Cleaning up Mount Everest – the world’s highest rubbish dump
Mount Everest has turned into a dumping ground as the growing numbers of climbers leave their trash behind on the mountain. DW reporter Jasvinder Sehgal visited base camp to meet the mountaineers cleaning up the mess.
Deepak Baijal is laying ropes, quickdraws, harnesses and other mountaineering equipment on a mat in his home in Jaipur, western India. The 34-year-old is already preparing for his ascent of Mount Everest in four month’s time.
Overcoming the world’s tallest peak unscathed takes meticulous preparation, even for an experienced mountaineer like Baijal. It will be his first time climbing beyond Everest base camp.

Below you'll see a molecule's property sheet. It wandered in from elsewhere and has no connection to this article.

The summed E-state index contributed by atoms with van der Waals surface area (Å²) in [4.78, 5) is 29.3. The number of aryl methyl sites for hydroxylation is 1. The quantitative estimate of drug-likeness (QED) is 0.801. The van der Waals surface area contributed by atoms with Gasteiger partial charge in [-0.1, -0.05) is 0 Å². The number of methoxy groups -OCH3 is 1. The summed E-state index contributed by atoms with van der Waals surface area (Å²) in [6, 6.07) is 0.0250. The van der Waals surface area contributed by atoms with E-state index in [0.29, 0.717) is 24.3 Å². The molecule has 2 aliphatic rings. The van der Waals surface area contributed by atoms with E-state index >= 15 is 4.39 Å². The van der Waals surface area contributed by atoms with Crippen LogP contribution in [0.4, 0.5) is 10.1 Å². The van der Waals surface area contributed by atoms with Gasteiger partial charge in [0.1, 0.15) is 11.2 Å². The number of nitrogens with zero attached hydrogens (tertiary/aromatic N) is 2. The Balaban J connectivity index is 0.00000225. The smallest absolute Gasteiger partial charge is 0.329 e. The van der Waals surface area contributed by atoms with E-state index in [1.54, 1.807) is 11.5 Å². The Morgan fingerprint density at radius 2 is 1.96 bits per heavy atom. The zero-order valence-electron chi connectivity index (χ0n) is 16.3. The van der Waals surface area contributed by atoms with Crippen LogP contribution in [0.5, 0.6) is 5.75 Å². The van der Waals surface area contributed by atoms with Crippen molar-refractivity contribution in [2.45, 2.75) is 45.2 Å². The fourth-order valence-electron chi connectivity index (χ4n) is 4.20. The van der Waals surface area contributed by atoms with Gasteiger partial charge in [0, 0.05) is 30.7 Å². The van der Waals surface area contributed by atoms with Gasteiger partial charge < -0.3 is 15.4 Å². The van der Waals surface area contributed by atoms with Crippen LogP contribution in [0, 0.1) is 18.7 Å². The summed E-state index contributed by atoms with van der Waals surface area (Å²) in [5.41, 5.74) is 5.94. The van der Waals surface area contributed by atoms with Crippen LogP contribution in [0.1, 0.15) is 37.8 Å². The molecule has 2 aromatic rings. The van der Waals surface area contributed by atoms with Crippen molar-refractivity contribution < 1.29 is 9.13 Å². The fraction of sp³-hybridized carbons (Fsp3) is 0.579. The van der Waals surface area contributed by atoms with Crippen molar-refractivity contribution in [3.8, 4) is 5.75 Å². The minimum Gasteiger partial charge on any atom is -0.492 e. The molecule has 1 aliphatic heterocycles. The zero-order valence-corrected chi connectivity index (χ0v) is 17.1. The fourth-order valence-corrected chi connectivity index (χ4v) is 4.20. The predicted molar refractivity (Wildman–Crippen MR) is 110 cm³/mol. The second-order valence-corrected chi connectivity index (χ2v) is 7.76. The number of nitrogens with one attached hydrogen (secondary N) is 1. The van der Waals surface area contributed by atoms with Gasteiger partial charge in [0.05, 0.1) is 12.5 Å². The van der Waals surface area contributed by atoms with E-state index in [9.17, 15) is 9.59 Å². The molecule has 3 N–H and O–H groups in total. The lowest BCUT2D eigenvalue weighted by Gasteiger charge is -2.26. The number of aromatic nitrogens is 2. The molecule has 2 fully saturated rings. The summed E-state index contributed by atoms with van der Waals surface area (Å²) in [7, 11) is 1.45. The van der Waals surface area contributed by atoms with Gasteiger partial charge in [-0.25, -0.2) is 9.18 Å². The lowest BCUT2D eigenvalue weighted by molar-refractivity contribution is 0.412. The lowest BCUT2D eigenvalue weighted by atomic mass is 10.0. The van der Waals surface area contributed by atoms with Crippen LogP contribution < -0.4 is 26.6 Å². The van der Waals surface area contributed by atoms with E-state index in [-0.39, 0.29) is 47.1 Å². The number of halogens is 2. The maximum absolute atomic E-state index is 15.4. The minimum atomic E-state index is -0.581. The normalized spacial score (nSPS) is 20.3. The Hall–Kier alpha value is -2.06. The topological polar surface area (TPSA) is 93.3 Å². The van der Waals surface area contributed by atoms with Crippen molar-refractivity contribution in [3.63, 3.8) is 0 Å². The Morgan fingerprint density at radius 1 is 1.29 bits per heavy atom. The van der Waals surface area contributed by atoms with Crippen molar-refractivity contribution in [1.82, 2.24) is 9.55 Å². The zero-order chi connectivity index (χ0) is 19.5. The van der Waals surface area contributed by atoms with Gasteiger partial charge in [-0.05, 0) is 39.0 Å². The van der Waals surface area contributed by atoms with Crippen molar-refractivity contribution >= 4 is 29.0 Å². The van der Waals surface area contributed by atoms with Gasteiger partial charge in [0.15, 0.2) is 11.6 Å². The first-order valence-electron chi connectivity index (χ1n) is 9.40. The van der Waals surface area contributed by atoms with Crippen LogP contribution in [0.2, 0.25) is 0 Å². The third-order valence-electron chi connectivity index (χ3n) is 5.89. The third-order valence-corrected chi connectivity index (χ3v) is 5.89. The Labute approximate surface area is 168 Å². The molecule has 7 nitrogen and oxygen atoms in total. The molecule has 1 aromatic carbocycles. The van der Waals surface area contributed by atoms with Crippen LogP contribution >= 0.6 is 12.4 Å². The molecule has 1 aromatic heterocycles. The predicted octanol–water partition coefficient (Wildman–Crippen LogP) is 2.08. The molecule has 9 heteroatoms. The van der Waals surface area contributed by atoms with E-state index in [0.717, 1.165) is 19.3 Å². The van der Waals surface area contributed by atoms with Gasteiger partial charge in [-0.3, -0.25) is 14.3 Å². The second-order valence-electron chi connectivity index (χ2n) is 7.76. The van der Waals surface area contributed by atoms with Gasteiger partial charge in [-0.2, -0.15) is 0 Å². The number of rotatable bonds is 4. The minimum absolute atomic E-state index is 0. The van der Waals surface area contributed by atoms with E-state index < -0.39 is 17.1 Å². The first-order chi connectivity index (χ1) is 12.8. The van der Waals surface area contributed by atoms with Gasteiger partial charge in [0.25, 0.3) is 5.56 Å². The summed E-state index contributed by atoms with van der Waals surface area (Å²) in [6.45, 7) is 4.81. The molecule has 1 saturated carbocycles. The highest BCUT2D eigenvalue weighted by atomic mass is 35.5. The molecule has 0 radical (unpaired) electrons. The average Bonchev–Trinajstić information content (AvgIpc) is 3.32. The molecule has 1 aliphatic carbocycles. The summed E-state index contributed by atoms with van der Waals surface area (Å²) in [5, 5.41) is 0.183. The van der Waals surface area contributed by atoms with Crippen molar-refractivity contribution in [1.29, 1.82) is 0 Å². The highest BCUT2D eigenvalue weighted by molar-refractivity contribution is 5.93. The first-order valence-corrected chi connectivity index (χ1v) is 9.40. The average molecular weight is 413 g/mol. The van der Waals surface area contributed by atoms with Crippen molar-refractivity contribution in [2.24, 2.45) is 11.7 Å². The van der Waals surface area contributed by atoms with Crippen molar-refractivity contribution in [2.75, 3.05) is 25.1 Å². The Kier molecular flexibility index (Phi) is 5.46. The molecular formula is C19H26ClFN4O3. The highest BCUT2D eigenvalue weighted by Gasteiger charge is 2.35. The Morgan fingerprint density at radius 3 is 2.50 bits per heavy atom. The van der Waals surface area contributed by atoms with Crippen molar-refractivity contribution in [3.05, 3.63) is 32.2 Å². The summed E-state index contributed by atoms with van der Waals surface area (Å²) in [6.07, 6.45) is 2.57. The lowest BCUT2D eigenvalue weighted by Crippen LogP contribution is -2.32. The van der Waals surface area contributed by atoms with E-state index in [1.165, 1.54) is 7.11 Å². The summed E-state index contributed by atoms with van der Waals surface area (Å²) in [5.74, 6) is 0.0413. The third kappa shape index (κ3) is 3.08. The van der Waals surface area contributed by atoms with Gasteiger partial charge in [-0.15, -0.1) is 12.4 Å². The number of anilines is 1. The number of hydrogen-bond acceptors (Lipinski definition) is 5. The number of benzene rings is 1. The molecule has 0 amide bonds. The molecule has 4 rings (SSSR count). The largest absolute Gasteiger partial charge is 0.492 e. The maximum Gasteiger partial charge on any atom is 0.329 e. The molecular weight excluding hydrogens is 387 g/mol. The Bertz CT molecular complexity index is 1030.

Nearly 300 people have perished on the mountain. But right now the scale of the dangerous challenge is not what concerns Baijal.
“I love Everest — the god of mountains — for its beauty, mystery and mood,” Baijal told DW. “But I am upset to know that it is becoming the world’s highest garbage dump.”
Baijal’s deep respect for the world’s most famous mountain is not shared by everyone who climbs it.
As the numbers of commercial trekkers and adventure holiday enthusiasts visiting the peak soar — a record 800 people reached the Himalayan summit in 2018 — so too has the amount of trash left behind.
“The growing population of people climbing means Everest is becoming a picnic spot for more of the ‘hobbyists’ rather than the previously genuine climbers,” said Baijal.
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